While the Brits brace for Christmas without turkeys, NZ leads APEC initiative on food security

Not enough turkeys for Christmas?

Calamity.

Not in this country (so far as we know), but in Britain, where the British Poultry Council is pressing the UK Government to deal with the culinary consequences of shortages of workers resulting from the UK’s departure from the European Union.

The British food industry faces huge disruptions that have forced leading restaurants – including Nando’s and KFC – to reduce their service or to close.

Poultry producers have warned that serious staff shortages caused by Brexit could mean there are not enough turkeys to go round this Christmas.

Supermarkets have also been struggling to fill shelves amid a serious shortage of HGV drivers that is affecting areas such as milk deliveries.

But a Canadian farming newspaper has drawn attention to a much more critical issue: famine is looming as developing countries struggle to control the spread of the Covid-19 virus with unpredictable and limited vaccines.

About 41 million people are at risk of starving to death in 2021. Continue reading “While the Brits brace for Christmas without turkeys, NZ leads APEC initiative on food security”

How our present and future needs have been balanced – by lumbering each household with $95,000 in govt debt

As  all   the  lobby group  shouting  fades in  the  wake of the  budget,   how    is  the  real  verdict  shaping  up ?

If  from the  Labour  camp,  you’d  say it was  a   financial  triumph,  balanced  but  with a  bold  vision.  And,  as Sir  Michael Cullen asserted,  there  is   “a  real degree of  bravery”  in the benefit  increases.

According  to Sir  Michael,  Finance  Minister  Grant  Robertson

” .. has  done  a  superb  job   in writing a  budget  which  balances  present  and  future  needs,  begins  to  address our  social inequities and  provides a  solid  foundation for  future  sustainable  growth”.

For  Sir Michael,  this  is  just the  beginning:  he  sees this  as the  first  part of a trilogy  of  budgets.  Roll  on  the other  two!

On the  other  side  of the fence, the   drumbeat was  a   bit   more  discordant.  The praise  certainly was  not  quite  so  fulsome. Continue reading “How our present and future needs have been balanced – by lumbering each household with $95,000 in govt debt”

Sir Michael is being paid well while he takes his tax report for a spin

So  how  is  the  debate   on  a   comprehensive  capital  gains tax  going?

Not   well,  some would  say,  particularly  if  you have to pay  more than a  $1000 a  day  for  a   PR   snow job.

Questioned  in  Parliament   why  the  government  is  paying  Sir  Michael  Cullen more than $1000 a day of taxpayer funds to engage in political debate for four months after the Tax Working Group has been disbanded, including two months after the government will have announced its own position,  Finance  Minister  Grant Robertson explained the contract had been extended “because it’s necessary to respond to all of the misrepresentation and lies about the report”. Continue reading “Sir Michael is being paid well while he takes his tax report for a spin”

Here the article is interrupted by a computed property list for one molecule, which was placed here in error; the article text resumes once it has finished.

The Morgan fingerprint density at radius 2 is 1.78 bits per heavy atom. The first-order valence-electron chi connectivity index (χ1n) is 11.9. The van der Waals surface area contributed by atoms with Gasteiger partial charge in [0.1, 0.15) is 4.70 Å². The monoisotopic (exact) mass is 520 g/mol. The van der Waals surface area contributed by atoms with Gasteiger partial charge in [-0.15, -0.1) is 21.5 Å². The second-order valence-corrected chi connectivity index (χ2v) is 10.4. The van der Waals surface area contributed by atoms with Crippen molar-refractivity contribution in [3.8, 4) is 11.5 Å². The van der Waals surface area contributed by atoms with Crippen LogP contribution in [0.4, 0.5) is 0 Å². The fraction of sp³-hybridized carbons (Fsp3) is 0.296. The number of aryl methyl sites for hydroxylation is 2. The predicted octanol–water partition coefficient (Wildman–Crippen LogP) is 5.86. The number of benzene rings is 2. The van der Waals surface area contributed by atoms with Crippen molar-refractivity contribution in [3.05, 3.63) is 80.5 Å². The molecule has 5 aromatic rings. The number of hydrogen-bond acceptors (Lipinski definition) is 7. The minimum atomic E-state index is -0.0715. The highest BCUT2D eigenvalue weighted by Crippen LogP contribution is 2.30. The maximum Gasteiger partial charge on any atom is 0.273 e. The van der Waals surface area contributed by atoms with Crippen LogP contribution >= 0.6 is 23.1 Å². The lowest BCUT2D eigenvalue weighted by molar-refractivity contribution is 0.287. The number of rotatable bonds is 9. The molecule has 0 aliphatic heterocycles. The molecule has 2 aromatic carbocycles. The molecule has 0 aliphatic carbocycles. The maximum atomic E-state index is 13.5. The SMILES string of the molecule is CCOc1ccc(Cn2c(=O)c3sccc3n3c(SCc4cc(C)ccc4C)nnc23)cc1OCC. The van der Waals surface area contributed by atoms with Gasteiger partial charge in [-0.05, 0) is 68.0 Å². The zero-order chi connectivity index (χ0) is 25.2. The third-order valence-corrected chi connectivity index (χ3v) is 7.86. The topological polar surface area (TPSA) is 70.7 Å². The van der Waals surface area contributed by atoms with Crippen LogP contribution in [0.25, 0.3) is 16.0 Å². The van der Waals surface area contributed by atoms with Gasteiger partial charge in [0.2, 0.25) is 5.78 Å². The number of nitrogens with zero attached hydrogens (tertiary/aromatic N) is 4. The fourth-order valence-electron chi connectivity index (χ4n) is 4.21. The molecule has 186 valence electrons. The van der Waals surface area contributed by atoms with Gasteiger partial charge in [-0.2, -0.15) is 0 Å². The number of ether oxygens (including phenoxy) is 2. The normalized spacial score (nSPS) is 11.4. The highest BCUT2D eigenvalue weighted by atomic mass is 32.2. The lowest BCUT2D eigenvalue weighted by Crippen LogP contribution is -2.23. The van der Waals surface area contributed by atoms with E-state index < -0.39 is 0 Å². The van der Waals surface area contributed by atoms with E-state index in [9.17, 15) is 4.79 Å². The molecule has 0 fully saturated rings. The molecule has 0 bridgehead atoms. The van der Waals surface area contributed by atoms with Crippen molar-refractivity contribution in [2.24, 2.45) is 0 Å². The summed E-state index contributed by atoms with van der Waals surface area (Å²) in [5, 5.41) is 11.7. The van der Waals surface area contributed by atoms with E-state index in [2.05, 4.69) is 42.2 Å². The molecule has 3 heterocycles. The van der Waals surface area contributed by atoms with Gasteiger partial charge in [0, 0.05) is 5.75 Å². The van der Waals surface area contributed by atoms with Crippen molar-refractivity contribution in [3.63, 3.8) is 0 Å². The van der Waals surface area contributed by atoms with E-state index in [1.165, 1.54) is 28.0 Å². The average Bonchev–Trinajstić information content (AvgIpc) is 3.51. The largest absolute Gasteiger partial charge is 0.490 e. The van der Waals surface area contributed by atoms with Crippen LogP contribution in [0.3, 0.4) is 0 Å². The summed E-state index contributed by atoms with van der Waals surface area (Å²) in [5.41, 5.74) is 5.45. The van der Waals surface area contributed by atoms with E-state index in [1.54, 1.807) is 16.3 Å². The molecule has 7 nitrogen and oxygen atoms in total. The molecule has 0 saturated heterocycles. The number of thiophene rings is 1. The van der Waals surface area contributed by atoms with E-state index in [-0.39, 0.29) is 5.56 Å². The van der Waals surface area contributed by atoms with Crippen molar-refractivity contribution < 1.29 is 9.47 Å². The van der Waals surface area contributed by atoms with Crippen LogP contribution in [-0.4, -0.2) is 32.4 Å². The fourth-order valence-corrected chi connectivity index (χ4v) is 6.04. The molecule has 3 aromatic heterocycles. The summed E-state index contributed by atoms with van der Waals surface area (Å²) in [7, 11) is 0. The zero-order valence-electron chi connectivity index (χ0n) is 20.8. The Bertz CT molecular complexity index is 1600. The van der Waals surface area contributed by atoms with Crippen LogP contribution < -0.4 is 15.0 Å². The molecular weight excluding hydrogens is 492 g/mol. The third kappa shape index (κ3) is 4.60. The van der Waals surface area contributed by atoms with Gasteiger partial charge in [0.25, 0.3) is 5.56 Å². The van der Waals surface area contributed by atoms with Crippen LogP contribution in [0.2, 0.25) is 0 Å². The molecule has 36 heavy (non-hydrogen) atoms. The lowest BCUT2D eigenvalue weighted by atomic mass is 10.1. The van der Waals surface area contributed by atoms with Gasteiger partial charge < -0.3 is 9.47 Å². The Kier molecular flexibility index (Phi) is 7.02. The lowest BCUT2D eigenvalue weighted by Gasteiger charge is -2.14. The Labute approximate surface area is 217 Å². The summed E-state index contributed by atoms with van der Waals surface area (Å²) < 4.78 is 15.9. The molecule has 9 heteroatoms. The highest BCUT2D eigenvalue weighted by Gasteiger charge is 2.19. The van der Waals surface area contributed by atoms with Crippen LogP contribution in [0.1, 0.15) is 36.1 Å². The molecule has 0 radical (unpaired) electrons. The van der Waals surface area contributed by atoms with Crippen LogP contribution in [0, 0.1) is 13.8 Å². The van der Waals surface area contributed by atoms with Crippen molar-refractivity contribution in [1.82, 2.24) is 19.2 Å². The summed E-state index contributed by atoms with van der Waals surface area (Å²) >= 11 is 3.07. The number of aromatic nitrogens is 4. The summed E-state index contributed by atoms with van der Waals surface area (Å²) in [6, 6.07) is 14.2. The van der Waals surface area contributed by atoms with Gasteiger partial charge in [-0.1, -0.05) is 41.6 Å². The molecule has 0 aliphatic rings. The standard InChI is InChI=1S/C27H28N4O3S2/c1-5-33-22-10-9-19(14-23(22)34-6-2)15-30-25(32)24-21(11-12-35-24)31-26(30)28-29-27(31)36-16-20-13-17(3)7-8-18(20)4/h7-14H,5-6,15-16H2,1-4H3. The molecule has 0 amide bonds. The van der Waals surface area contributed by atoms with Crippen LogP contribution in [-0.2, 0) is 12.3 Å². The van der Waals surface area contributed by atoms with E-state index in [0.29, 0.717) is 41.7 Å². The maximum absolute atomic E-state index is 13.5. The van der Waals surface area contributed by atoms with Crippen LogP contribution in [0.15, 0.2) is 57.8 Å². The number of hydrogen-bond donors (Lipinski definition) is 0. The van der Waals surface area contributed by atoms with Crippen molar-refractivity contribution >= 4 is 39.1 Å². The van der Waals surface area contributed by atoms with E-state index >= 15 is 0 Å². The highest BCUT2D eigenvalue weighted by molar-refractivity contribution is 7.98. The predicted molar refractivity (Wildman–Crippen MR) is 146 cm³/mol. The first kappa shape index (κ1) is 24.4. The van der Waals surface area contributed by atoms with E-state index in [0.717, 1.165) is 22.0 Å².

Gunning for the “rich pricks” through tax changes brings the risk of an electoral recoil

The   highly anticipated Tax Working Group’s final report,   to  be unveiled on Thursday,   is  expected   to propose   a  broad-based capital gains tax, possibly  along   with an inheritance  tax.   Policy wonks and commentators typically say  the devil   will be   in the  detail   (particularly  the exemptions, if  any).

Both the Labour Party and the Green Party have supported a capital gains tax  and  few doubted – when the   Ardern   government  named Sir Michael  Cullen  as  head of the  Tax  Working  Group –  he  would  lead the charge  in favour of    extending   whatever    forms   of   taxing  capital gains   (the  brightline test)  apply  at present  into  a  much more broadly based  framework.

Cullen  has been a  staunch believer   that  the  “rich pricks”  don’t  pay their  fair  share of  tax  and  he’s  an  enthusiast    for  rebalancing  the tax  structure. Continue reading “Gunning for the “rich pricks” through tax changes brings the risk of an electoral recoil”

The taxing task of making a capital idea less toxic to voters

The Labour-led  Government   wants  a   capital  gains tax — why else   would  it have a  Tax Working Group spending  months studying  how to  frame  it?

The problem for Finance Minister  Grant Robertson is  that it could be politically  toxic,  as   David Cunliffe  found when he  campaigned on it.  So  he’s  now  seeking a  final  recommendation  from the  TWG  which makes  taxing  capital gains politically  acceptable — at least to a majority of voters.

It will take all  the political  cunning  of the old master,  Sir Michael Cullen, to come up  with the  answer Robertson needs. Continue reading “The taxing task of making a capital idea less toxic to voters”

Capital gains: the taxing task of balancing economic and political considerations

 So  will  Sir Michael Cullen’s  Tax Working Group in its interim report due out soon  propose  the government  implements  a  capital gains tax?

When  the  TWG  was set up most people  believed  its main purpose  was to  design  a  broad-based capital  gains  tax,   not  just to capture  a new source of revenue  but  to  make the tax system  fairer and reduce  inequalities.

But a report in Stuff   this week  speculated the  TWG has  stopped short of recommending a broad-based capital gains tax. Continue reading “Capital gains: the taxing task of balancing economic and political considerations”